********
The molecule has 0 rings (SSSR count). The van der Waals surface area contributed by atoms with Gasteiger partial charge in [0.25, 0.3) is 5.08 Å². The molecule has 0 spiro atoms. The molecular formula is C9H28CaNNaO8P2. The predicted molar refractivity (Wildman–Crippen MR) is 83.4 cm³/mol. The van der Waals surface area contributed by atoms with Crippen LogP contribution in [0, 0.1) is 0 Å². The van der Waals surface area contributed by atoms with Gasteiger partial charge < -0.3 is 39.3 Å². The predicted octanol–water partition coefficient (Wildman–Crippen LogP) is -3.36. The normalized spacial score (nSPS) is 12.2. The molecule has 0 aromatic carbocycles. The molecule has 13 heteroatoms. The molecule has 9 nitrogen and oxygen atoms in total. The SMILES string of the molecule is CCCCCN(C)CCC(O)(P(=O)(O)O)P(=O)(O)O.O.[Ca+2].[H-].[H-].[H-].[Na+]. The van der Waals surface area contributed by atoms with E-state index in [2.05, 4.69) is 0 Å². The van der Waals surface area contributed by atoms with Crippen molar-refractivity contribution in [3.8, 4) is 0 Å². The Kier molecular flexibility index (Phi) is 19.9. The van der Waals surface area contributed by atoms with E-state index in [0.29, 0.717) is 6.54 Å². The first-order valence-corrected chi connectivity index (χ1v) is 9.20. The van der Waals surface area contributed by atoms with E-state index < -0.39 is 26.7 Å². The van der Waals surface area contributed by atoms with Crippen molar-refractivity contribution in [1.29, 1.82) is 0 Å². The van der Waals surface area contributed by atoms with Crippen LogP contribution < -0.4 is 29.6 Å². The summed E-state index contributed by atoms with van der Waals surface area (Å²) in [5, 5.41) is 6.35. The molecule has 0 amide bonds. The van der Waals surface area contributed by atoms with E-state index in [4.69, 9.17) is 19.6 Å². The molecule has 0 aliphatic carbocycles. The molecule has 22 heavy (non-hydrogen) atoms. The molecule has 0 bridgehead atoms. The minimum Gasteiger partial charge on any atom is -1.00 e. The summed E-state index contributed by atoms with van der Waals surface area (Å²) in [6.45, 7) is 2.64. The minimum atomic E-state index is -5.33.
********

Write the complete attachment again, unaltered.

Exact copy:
The molecule has 0 rings (SSSR count). The van der Waals surface area contributed by atoms with Gasteiger partial charge in [0.25, 0.3) is 5.08 Å². The molecule has 0 spiro atoms. The molecular formula is C9H28CaNNaO8P2. The predicted molar refractivity (Wildman–Crippen MR) is 83.4 cm³/mol. The van der Waals surface area contributed by atoms with Crippen LogP contribution in [0, 0.1) is 0 Å². The van der Waals surface area contributed by atoms with Gasteiger partial charge < -0.3 is 39.3 Å². The predicted octanol–water partition coefficient (Wildman–Crippen LogP) is -3.36. The normalized spacial score (nSPS) is 12.2. The molecule has 0 aromatic carbocycles. The molecule has 13 heteroatoms. The molecule has 9 nitrogen and oxygen atoms in total. The SMILES string of the molecule is CCCCCN(C)CCC(O)(P(=O)(O)O)P(=O)(O)O.O.[Ca+2].[H-].[H-].[H-].[Na+]. The van der Waals surface area contributed by atoms with E-state index in [2.05, 4.69) is 0 Å². The van der Waals surface area contributed by atoms with Crippen molar-refractivity contribution in [3.8, 4) is 0 Å². The Kier molecular flexibility index (Phi) is 19.9. The van der Waals surface area contributed by atoms with E-state index in [0.29, 0.717) is 6.54 Å². The first-order valence-corrected chi connectivity index (χ1v) is 9.20. The van der Waals surface area contributed by atoms with E-state index < -0.39 is 26.7 Å². The van der Waals surface area contributed by atoms with Crippen molar-refractivity contribution in [1.29, 1.82) is 0 Å². The van der Waals surface area contributed by atoms with Crippen LogP contribution < -0.4 is 29.6 Å². The summed E-state index contributed by atoms with van der Waals surface area (Å²) in [5, 5.41) is 6.35. The molecule has 0 amide bonds. The van der Waals surface area contributed by atoms with E-state index in [4.69, 9.17) is 19.6 Å². The molecule has 0 aliphatic carbocycles. The molecule has 22 heavy (non-hydrogen) atoms. The molecule has 0 bridgehead atoms. The minimum Gasteiger partial charge on any atom is -1.00 e. The summed E-state index contributed by atoms with van der Waals surface area (Å²) in [6.45, 7) is 2.64. The minimum atomic E-state index is -5.33.